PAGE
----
Whilst these goals may be admirable, these policy provisions do not actually achieve such goals. In particular it makes little sense to reduce a group’s allocations using purely this principle where a group has built up employment, investment and infrastructure commensurate with the historic combined allocations of the group companies. Whereas a group which holds its allocations in one rights holding entity (rather than split into various entities) and which has lesser or the same scoring credentials as the former group, is not subjected to such a cut in allocation due to principles.

Therefore the application of this principle is arbitrary in nature and likely to be challenged depending on whether the losing party has the muscle to take on the establishment.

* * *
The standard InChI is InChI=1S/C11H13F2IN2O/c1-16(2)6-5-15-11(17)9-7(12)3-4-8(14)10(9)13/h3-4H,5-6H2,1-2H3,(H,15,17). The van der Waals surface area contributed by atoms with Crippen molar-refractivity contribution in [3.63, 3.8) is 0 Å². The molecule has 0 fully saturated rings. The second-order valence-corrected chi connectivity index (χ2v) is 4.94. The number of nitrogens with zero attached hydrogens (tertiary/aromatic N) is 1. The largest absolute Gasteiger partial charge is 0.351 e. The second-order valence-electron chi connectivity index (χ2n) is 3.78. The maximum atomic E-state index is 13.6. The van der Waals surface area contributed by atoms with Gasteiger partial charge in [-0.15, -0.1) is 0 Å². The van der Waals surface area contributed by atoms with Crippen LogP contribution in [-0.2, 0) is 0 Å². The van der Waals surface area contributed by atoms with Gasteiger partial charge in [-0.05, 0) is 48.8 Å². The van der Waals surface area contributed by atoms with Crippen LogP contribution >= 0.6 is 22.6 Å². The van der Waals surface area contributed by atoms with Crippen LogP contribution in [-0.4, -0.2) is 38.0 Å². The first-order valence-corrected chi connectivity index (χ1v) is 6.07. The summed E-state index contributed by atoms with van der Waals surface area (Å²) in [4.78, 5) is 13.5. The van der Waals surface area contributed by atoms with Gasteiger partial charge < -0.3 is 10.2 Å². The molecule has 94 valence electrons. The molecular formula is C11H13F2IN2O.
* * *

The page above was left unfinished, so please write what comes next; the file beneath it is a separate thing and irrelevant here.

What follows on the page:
Looking ahead to 2020 allocations, the sector policies for these allocations are likely to contain the same or similar policy provisions.

One could attempt to object to these provisions when commenting in the public participation process preceding such policies; or to launch a legal challenge against the application of such provisions.

However, the smart move (and subject to other commercial considerations) maybe to restructure and where possible consolidate rights allocations per sector into one sector entity. If this option is chosen the initiation of such restructure should be sooner rather than later for the following reasons:


  • The consolidation of rights will require a Section 21 application in terms of the MLRA, which traditionally can take 6 (six) months or even 1 (one) year to obtain;
  • Under the new structure it would be important to have a number of years performance prior to the 2020 rights allocation process.

No doubt FRAP 2015/2016 will also highlight other issues which will have to be looked at by aspiring applicants with 2020 looming.